Australian entrepreneur, and founder of Boost Juice, Janine Allis has this piece of advice for businesses – “listen more than talk”. She says listening to people who have successfully set up and run their own business is the best piece of advice she would pass on to others.
Whether it is meeting people for advice, coaching and mentoring, or as part of networking, she will often write down what she has learnt from listening to others.
As the Greek philosopher Epictetus pointed out, “We have two ears and one mouth so that we can listen twice as much as we speak.” These are wise words indeed.
The beauty of listening is that we come into this world equipped with what we need to be a good listener, but there are always ways in which to improve our listening skills.
If you want that edge over your competition, a dedicated and loyal team, and customers who are loyal to you and your brand, then you need to listen up.
Good listeners make better leaders and this can directly impact workplace relationships and the the decisions you make. Listening will help you understand more about the people around you, including what makes them tick and whether you are using their skills and abilities appropriately.
Good listening skills also engenders learning and knowledge of the critical intelligence you need on your competitors, for example. A good listener will cultivate trust in the workplace, promote and increase both employee and customer satisfaction, and establish the true facts and data needed to make decision making effective.
Barriers to effective listening
So how can you be a better listener? The first step is to understand the barriers to listening:
Physical barriers are the easiest to identify. They are also easiest to remove or minimise by simply putting in place actions or adjustments. We are speaking here about noisy environments such as factories, public spaces, open plan offices or background noise. Removing yourself from these environments and ensuring that you are giving your full attention to the speaker is relatively easy.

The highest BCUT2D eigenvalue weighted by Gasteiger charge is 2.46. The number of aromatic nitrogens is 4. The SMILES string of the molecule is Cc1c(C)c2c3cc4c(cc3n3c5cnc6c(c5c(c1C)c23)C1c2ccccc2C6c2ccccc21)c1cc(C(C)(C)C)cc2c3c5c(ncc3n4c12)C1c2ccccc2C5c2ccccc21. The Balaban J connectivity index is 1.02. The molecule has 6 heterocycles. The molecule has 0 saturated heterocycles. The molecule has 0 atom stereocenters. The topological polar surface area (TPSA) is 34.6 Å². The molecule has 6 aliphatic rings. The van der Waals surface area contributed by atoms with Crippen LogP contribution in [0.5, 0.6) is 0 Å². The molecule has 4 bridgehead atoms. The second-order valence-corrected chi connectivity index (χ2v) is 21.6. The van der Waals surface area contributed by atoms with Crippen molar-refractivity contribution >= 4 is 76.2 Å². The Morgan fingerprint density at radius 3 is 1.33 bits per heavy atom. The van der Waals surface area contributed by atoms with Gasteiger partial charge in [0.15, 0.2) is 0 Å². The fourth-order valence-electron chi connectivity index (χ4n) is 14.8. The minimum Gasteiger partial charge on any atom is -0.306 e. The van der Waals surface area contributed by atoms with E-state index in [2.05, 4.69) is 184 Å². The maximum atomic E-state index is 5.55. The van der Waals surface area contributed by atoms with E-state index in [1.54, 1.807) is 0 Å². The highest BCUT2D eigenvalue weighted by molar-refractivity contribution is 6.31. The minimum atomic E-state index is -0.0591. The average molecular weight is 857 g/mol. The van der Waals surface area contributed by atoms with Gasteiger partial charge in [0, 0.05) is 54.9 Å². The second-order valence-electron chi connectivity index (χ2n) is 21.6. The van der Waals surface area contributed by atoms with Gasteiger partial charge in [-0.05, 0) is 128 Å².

Other factors such as hearing loss, or physical tiredness (even hunger) can affect your ability to listen, along with any visual distractions going on in the background. Regular medical checks, hearing aids, getting a good night’s sleep and holding conversations in a quiet environment free from distractions will aid your listening skills.
Psychological barriers are harder to recognize and therefore harder to do something about. They come in the form of ingrained beliefs or preconceptions, internal conversations and background knowledge.
Ingrained beliefs or preconceptions can be the thing that, for us, represents the “truth” for all we hear if we are not careful. An example of this would be “a woman cannot do a man’s job”. Unless we can be consciously open-minded about what we are hearing, this could end up being the framework within which we listen.
Internal conversations are the ones you replay in your head when others are talking. These can range from telling yourself that if the speaker uses a particular phrase one more time you will really start tearing your hair out, to practicing a speech you have to make to the whole workforce, and therefore you are not really listening at all to the person in front of you.